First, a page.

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Erno Salminen’s guest lecture on HW/SW degugging

As part of TIE-50506 System Design, Erno Salminen from Nokia Networks gave a guest lecture on HW/SW debugging on Monday Feb 19 2018. Erno got the PhD at our lab in 2010 and when moved to Nokia SoC team has contributed to the new generation ReefShark. In the guest lecture he gave practical examples on the debugging challenges. Interestingly, much attention should be paid on teams collaboration. It no longer holds the saying that if HW team makes a mistake let the SW team fix it. They won’t because of the amount of legacy code – unless it was not really a mistake but a feature not properly used. Erno’s lecture notes are available in Moodle for TUT’s staff and students.

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Person of the Day: University Lecturer Timo Aaltonen

I work as a University Lecturer in the Laboratory of Pervasive Computing. Since, my discipline is the data science, I’m responsible for teaching the all the database courses. As Big data rules the world, I have created a new course called Data-Intensive Programming. Sometimes, I organize seminars on interesting topics, also.

I have a long history in TUT. I started my studies in the late 80’s at the Faculty of Mechanical Engineering (sp?). I graduated at some point in the middle of 90’s and started the doctoral studies. I had a privilege to get supervision from the living legend professor Reino Kurki-Suonio and professor Tommi Mikkonen. I got my doctoral degree at 2005.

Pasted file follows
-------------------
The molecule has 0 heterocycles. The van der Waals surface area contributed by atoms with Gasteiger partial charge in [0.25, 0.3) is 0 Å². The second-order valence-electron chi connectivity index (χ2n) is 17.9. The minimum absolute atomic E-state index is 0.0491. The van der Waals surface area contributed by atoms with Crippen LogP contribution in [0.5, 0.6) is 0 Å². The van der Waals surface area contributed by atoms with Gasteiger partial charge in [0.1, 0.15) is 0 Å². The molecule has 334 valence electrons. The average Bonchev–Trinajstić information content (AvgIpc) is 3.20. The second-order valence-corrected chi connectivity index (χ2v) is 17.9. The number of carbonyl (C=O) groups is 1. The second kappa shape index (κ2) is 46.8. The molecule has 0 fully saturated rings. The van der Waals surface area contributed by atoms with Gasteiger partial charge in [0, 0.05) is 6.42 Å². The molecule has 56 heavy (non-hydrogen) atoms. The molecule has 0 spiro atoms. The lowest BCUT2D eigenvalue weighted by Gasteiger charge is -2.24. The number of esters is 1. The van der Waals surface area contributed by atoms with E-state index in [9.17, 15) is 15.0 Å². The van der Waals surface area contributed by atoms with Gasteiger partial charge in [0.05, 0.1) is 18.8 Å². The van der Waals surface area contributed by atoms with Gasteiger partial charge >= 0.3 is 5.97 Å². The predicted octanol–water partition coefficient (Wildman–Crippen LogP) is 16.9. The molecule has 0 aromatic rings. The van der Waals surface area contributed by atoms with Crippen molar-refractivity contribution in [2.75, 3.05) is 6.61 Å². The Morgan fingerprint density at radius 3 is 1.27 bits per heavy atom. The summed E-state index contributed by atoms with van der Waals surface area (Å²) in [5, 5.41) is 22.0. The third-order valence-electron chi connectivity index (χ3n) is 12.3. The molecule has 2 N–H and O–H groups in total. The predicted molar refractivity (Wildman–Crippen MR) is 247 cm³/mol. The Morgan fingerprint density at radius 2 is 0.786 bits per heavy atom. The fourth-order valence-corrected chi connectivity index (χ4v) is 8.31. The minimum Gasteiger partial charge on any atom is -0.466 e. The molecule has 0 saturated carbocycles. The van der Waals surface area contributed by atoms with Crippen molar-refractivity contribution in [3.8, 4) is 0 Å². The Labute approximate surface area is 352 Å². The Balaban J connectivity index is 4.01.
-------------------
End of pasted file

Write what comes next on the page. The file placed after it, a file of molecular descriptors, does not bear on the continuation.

After few years in the Department of Software Systems, I joined Nokia at 2010. Timing could not have been worse. The company was spinning down. The Burning-Platform Speech was given next year. At 2013 I packed my staff and came back to TUT. When I came back, I led research which lead to establishing a apin-off company Wellness Warehouse Engine (https://w2e.fi/). W2E service collects human wellness data (daily activity, weight, the quality of sleep, …), unify it (same units, similar structure) and offer the data via a well-defined REST API to third parties – with a permission from data owner, of course. I’m the CEO of the company.

On the free time my time is occupied by boy scouting. I’m a leader of a cub pack Ahmat (dozen 10 years old boys) in the scout group Tampereen Kotkat. Moreover, I play ice hockey in a hobby club Rangers (formerly Nokia Rangers). I’m an eager but hazardous left wing. I’m also enthusiastic for sailing. However, I’m currently executing a human experiment to test how long one can live without a sailing boat.

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Human-Centered Robotics project and teaching @ TUT

Hey there!

How about a short physical exercise or walking meeting with me? Let’s do it!

We have started a new project around Human-Centered Robotics and UX in Robotics and you can imagine that we are very excited about it 🙂 The goal of the project is to develop competences of TUT and TIE lab on the area of designing robotic systems for the use of human beings, and build strong connections, understanding and cooperation between the competences from the technological side and human-centered design side (inside TUT labs and outside).